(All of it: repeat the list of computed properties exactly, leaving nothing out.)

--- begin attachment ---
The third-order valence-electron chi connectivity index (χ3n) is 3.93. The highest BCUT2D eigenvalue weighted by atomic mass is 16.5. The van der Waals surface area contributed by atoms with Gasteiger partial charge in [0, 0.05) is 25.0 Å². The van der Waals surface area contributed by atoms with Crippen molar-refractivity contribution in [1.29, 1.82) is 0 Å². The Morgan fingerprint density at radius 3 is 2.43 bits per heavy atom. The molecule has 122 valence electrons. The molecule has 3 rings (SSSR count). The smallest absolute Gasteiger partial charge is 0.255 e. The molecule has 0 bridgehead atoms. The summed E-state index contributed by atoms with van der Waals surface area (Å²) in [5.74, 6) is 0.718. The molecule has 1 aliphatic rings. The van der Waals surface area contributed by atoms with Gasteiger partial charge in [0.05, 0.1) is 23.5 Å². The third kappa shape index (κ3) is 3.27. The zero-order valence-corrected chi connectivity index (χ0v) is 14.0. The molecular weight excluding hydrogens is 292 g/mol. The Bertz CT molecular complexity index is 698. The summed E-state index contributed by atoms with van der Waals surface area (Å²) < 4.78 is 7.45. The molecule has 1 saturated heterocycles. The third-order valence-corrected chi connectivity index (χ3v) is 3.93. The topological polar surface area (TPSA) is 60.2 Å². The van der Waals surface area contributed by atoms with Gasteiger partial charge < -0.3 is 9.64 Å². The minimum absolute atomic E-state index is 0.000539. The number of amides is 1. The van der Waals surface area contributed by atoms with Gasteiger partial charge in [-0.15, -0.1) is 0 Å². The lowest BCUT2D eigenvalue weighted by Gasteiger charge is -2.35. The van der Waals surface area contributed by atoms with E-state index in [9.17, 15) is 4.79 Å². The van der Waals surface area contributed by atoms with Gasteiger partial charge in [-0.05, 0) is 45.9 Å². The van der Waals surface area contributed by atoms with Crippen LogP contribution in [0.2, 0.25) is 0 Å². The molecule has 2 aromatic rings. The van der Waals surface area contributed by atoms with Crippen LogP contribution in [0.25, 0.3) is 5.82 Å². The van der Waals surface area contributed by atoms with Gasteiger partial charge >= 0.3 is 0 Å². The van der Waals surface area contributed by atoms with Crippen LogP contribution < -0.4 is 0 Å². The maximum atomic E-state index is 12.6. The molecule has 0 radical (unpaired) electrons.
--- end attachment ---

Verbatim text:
The third-order valence-electron chi connectivity index (χ3n) is 3.93. The highest BCUT2D eigenvalue weighted by atomic mass is 16.5. The van der Waals surface area contributed by atoms with Gasteiger partial charge in [0, 0.05) is 25.0 Å². The van der Waals surface area contributed by atoms with Crippen molar-refractivity contribution in [1.29, 1.82) is 0 Å². The Morgan fingerprint density at radius 3 is 2.43 bits per heavy atom. The molecule has 122 valence electrons. The molecule has 3 rings (SSSR count). The smallest absolute Gasteiger partial charge is 0.255 e. The molecule has 0 bridgehead atoms. The summed E-state index contributed by atoms with van der Waals surface area (Å²) in [5.74, 6) is 0.718. The molecule has 1 aliphatic rings. The van der Waals surface area contributed by atoms with Gasteiger partial charge in [0.05, 0.1) is 23.5 Å². The third kappa shape index (κ3) is 3.27. The zero-order valence-corrected chi connectivity index (χ0v) is 14.0. The molecular weight excluding hydrogens is 292 g/mol. The Bertz CT molecular complexity index is 698. The summed E-state index contributed by atoms with van der Waals surface area (Å²) < 4.78 is 7.45. The molecule has 1 saturated heterocycles. The third-order valence-corrected chi connectivity index (χ3v) is 3.93. The topological polar surface area (TPSA) is 60.2 Å². The van der Waals surface area contributed by atoms with Gasteiger partial charge < -0.3 is 9.64 Å². The minimum absolute atomic E-state index is 0.000539. The number of amides is 1. The van der Waals surface area contributed by atoms with Gasteiger partial charge in [-0.15, -0.1) is 0 Å². The lowest BCUT2D eigenvalue weighted by Gasteiger charge is -2.35. The van der Waals surface area contributed by atoms with E-state index in [9.17, 15) is 4.79 Å². The van der Waals surface area contributed by atoms with Gasteiger partial charge in [-0.05, 0) is 45.9 Å². The van der Waals surface area contributed by atoms with Crippen LogP contribution in [0.2, 0.25) is 0 Å². The molecule has 2 aromatic rings. The van der Waals surface area contributed by atoms with Crippen LogP contribution in [0.25, 0.3) is 5.82 Å². The van der Waals surface area contributed by atoms with Gasteiger partial charge >= 0.3 is 0 Å². The van der Waals surface area contributed by atoms with Crippen LogP contribution < -0.4 is 0 Å². The maximum atomic E-state index is 12.6. The molecule has 0 radical (unpaired) electrons.